UMaine Portland Gateway announces CONVERGE Maine seed grant winners

Three interdisciplinary projects focused on meeting Maine needs have been awarded competitive seed grants through University of Maine Portland Gateway to facilitate convergent research across the University of Maine System.  

The grant program, CONVERGE Maine, brings together UMS experts with an interest in transdisciplinary work, developing and strengthening partnerships with other institutions and organizations within the state, and addressing a societal challenge or scientific question facing Maine today. 

Faculty and professional research staff and scientists were invited to submit proposals in late 2021. Each team agreed to attend a kickoff event to co-develop a research collaboration plan prior to receiving the award. Proposals that engage community members in a meaningful manner were given special consideration.

Brief synopses of the funded projects follow.

Building Sustainable Transdisciplinary Networks to Support Just and Equitable Energy Transitions

This project will establish a cross-campus network to advance research on energy transformation, with a particular focus on inclusive, equitable and just approaches to that process. Decision-making around new renewable energy provides an exemplary applied scenario for this innovative pilot work. Research faculty across campuses work on various aspects of renewable energy, but often lack the resources to come together in a coordinated way and, more importantly, to sustain a collaborative commitment to transdisciplinary teaching and research. This pilot initiative directly addresses this gap.

Collaborators from UMaine include Jessica Jansujwicz, research assistant professor in the Department of Wildlife, Fisheries, and Conservation Biology; Linda Silka, a senior fellow at the Senator George J. Mitchell Center for Sustainability Solutions; and Sandra De Urioste-Stone, an associate professor in the School of Forest Resources and assistant vice president for research.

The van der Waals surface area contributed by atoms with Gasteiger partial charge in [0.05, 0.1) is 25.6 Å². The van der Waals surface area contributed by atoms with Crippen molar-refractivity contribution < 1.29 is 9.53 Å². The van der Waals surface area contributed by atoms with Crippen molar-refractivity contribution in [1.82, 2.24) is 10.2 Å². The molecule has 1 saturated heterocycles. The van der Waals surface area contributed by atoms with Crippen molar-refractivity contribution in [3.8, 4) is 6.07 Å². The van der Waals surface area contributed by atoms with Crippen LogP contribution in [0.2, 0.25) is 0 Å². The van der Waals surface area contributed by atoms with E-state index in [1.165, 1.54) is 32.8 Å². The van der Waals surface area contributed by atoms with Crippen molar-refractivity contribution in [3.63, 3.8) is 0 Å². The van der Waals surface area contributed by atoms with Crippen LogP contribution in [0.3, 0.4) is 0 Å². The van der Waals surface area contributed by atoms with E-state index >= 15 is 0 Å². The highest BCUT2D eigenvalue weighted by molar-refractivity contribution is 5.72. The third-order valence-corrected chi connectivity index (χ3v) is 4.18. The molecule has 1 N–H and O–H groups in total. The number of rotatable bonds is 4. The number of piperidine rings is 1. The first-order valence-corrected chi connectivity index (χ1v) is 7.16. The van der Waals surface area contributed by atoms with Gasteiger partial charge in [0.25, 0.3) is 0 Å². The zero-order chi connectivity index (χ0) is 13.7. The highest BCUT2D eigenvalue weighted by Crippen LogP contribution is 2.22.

Transdisciplinary One Health Approach to Zoonotic Canid Parasites in Maine

The primary goal of this transdisciplinary research is to better understand the risk of parasites to wild and domestic canid health, as well as to human health. To address this goal, researchers will quantify the prevalence and distribution of gastrointestinal parasites in Maine wild canids, evaluate the effects of heavy metals on parasite infections in wild canids, examine the overlap in parasite species found in domestic dogs with those found in wild canids, and evaluate the potential zoonotic risk to pet owners.

Collaborators from UMaine include Pauline Kamath, assistant professor of animal health, and Sue Ishaq, assistant professor of animal and veterinary sciences, both in the School of Food and Agriculture; and Darren Ranco, associate professor of anthropology and chair of Native American Programs. External collaborators include Michele Walsh, state veterinarian, Maine Department of Agriculture, Conservation and Forestry.

The following University of Maine One Health National Science Foundation (NSF) Research Traineeship (NRT) graduate students also are participating in this project: Elizabeth Pellecer Rivera, Alaina Woods and Tegwin Taylor, Ph.D. candidates in ecology and environmental sciences; and Remy Babich, a Ph.D. candidate in biochemistry and biomedical sciences.

Farm-to-Product: Creating Sustainable Kelp-Based Bioplastics

The project researches how to create fully vertically integrated kelp-based bioplastic production in Maine, propelling development in the blue economy by leveraging the plastics and aquaculture expertise in the area. Researchers will use the proof-of-concept results generated in this project to apply for federal Small Business Innovation Research (SBIR) and Small Business Technology Transfer (STTR) grants to engage in further research and development oriented to commercialization. 

Collaborators from University of Southern Maine include Asheesh Lanba, assistant professor of mechanical engineering and director of the Composites Engineering Research Laboratory, and Eklou Amendah, an assistant professor of marketing. Collaborator Adam St. Gelais is an aquaculture innovation specialist at the UMaine Aquaculture Research Institute. External collaborators include Katie Weiler, founder and CEO of Viable Gear Company; Davis Lee, chief technology officer at Clocktower Engineering; and Andrew Schoenberg, serving as technical advisor.

The three projects represent the first round of awards through the CONVERGE Maine program of UMaine Portland Gateway. The Gateway, initiated in 2021 and located in Portland, Maine, serves as a connection to UMaine research, education and outreach by acting as the front door for university engagement in southern Maine and beyond.

The Portland Gateway actively develops and fosters collaborations that address Maine’s challenges, scientific questions, and education and business needs. Activities of the initiative are focused on preparing the knowledge and innovation workforce, contributing to societal advancement and propelling economic development.

For more information on the CONVERGE Maine seed grants, contact Pips Veazey; or